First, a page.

Plone 3.3 Products Development Cookbook
A review of a practical book by Juan Pablo Giménez and Marcos F. Romero.
Packt Publishing has published a book by Juan Pablo Giménez and Marcos F. Romero: Plone 3.3 Products Development Cookbook. It is a very practical book. The authors do not present much theory, except when it is really needed to understand the recipes. With 70 recipes of about 5 pages each, there is not much room to go very deep into a subject. I think that does make for a book that I can point to in answer to questions on mailing lists: "Oh, just read that recipe in the cookbook on page 42."
Each recipe is structured like this, with some sections being optional:
- Getting ready
- some prerequisites for following the recipe.
- How to do it...
- actual steps you need to take, commands you need to perform in a terminal, lines you need to add in a file.
- How it works...
- explanations for what you just did and how Plone makes it work.
- There's more...
- this can point to more information, mostly online, or to alternative solutions.
- See also:
- this points to other recipes in the cookbook.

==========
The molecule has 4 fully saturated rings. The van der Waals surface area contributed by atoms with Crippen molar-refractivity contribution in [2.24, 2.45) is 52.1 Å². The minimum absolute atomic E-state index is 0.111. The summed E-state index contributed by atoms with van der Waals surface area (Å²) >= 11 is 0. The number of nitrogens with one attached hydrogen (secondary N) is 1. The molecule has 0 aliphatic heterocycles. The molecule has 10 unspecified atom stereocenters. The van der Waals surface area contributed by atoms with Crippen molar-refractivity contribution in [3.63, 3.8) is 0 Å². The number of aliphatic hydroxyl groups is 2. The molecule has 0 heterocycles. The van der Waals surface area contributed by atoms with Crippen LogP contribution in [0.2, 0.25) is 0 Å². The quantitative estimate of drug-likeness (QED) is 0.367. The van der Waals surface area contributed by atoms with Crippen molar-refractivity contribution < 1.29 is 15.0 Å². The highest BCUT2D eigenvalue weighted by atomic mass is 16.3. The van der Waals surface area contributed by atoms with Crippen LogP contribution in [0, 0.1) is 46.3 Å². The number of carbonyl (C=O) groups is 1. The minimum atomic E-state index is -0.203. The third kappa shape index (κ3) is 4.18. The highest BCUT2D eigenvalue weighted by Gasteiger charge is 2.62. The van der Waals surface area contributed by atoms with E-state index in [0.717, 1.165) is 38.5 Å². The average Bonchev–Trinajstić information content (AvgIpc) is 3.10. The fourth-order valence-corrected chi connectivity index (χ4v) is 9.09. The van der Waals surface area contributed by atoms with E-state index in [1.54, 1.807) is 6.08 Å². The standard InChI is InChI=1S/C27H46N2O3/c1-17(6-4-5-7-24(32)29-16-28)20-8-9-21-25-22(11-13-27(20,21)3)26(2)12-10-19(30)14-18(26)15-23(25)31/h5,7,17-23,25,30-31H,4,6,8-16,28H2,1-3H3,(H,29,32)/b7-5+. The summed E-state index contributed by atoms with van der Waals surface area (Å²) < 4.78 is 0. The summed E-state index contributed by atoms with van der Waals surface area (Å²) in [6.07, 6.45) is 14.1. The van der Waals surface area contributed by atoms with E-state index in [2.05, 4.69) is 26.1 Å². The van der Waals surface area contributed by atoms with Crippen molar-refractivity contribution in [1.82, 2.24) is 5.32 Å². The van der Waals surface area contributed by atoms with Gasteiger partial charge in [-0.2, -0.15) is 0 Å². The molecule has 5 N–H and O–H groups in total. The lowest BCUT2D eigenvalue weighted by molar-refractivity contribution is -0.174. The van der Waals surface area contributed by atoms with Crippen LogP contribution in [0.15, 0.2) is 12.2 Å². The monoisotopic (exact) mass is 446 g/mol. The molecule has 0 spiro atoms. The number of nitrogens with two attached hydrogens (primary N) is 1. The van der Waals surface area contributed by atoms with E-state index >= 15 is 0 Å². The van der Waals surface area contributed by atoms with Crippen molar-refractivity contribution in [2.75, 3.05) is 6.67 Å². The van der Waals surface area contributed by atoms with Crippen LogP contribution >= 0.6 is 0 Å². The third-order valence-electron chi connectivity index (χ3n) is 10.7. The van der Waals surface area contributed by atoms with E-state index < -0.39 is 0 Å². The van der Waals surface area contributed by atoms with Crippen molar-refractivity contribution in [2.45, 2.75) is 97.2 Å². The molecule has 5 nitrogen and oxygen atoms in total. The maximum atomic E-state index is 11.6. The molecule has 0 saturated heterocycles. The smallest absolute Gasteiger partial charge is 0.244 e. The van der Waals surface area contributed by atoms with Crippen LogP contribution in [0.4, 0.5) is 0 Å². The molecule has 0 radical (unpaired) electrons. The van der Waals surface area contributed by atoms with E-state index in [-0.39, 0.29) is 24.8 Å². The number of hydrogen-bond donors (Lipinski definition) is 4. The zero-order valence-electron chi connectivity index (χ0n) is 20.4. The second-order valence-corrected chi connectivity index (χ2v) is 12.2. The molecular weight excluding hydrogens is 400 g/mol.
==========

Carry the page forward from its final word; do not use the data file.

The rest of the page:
Sometimes the 'how to do it' steps make no sense without the hints in the 'how it works' section. For example, when 'how to do it' says this:
$ paster create -t plone3_buildout $ cd pox
This is only going to work when you follow the instructions in 'how it works' where the authors tell you to enter 'pox' as the project name. In general, the distinction between these two sections does not always make sense to me. But I can imagine that the first time you follow a recipe you will want to read all sections, and the second time you only need the 'how to do it' section because you remember the other steps and explanations from the first time you did this; you may be happy then that this extra information is separated.
In the introduction, the authors say: "The book is for programmers who have some knowledge of Python, Plone, and Zope." Indeed without at least some prior experience you may get lost because you miss the bigger picture of the recipes. But the authors start by explaining how to install python and Plone on Linux and Windows, so they get you in a good starting position.
I would say the book is for beginning to intermediate Plone programmers. The only new information I saw for myself was about plone.app.content and dexterity. Still, it is good to have available when you think: "Today I want to bake a fresh portlet, let's get the cookbook." You will find good, solid information in this book.
As always, there is lots more info on the Packt website, like a table of contents and a sample chapter. You can get a very good idea of what the book is like and if this is something for you by reading the sample chapter about Creating a Custom Content Type with Paster.
Disclaimer: I got a review copy of this book for free. If you buy the cookbook via links on this page, I get a small fee.